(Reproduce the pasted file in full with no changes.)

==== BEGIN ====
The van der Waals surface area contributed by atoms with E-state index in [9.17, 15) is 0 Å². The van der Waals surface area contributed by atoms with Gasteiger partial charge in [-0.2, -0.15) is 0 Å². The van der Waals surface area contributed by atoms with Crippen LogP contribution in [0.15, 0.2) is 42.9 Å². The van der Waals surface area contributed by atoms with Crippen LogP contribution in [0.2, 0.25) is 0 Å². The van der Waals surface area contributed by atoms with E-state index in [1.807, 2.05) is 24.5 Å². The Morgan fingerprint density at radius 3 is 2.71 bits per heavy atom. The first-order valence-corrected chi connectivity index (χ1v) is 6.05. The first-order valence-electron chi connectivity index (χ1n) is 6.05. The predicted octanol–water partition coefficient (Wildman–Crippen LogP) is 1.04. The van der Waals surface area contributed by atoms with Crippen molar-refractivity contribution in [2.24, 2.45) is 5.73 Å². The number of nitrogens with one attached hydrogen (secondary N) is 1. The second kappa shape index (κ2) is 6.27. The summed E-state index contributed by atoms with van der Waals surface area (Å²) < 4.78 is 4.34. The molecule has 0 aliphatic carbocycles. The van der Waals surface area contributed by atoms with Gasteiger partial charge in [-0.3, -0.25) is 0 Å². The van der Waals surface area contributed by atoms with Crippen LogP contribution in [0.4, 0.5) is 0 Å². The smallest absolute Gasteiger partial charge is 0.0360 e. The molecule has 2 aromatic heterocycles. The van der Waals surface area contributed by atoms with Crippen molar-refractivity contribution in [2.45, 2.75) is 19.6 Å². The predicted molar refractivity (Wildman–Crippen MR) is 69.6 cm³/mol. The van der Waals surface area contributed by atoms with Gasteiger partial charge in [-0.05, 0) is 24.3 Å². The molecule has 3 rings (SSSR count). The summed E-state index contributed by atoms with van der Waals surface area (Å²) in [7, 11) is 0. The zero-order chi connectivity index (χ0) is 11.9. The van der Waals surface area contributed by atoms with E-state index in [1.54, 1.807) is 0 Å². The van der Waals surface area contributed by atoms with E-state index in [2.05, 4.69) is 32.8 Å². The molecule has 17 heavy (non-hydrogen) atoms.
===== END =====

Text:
The van der Waals surface area contributed by atoms with E-state index in [9.17, 15) is 0 Å². The van der Waals surface area contributed by atoms with Gasteiger partial charge in [-0.2, -0.15) is 0 Å². The van der Waals surface area contributed by atoms with Crippen LogP contribution in [0.15, 0.2) is 42.9 Å². The van der Waals surface area contributed by atoms with Crippen LogP contribution in [0.2, 0.25) is 0 Å². The van der Waals surface area contributed by atoms with E-state index in [1.807, 2.05) is 24.5 Å². The Morgan fingerprint density at radius 3 is 2.71 bits per heavy atom. The first-order valence-corrected chi connectivity index (χ1v) is 6.05. The first-order valence-electron chi connectivity index (χ1n) is 6.05. The predicted octanol–water partition coefficient (Wildman–Crippen LogP) is 1.04. The van der Waals surface area contributed by atoms with Crippen molar-refractivity contribution in [2.24, 2.45) is 5.73 Å². The number of nitrogens with one attached hydrogen (secondary N) is 1. The second kappa shape index (κ2) is 6.27. The summed E-state index contributed by atoms with van der Waals surface area (Å²) < 4.78 is 4.34. The molecule has 0 aliphatic carbocycles. The van der Waals surface area contributed by atoms with Gasteiger partial charge in [-0.3, -0.25) is 0 Å². The van der Waals surface area contributed by atoms with Crippen LogP contribution in [0.4, 0.5) is 0 Å². The smallest absolute Gasteiger partial charge is 0.0360 e. The molecule has 2 aromatic heterocycles. The van der Waals surface area contributed by atoms with Crippen molar-refractivity contribution in [2.45, 2.75) is 19.6 Å². The predicted molar refractivity (Wildman–Crippen MR) is 69.6 cm³/mol. The van der Waals surface area contributed by atoms with Gasteiger partial charge in [-0.05, 0) is 24.3 Å². The molecule has 3 rings (SSSR count). The summed E-state index contributed by atoms with van der Waals surface area (Å²) in [7, 11) is 0. The zero-order chi connectivity index (χ0) is 11.9. The van der Waals surface area contributed by atoms with E-state index in [1.54, 1.807) is 0 Å². The van der Waals surface area contributed by atoms with E-state index in [2.05, 4.69) is 32.8 Å². The molecule has 17 heavy (non-hydrogen) atoms.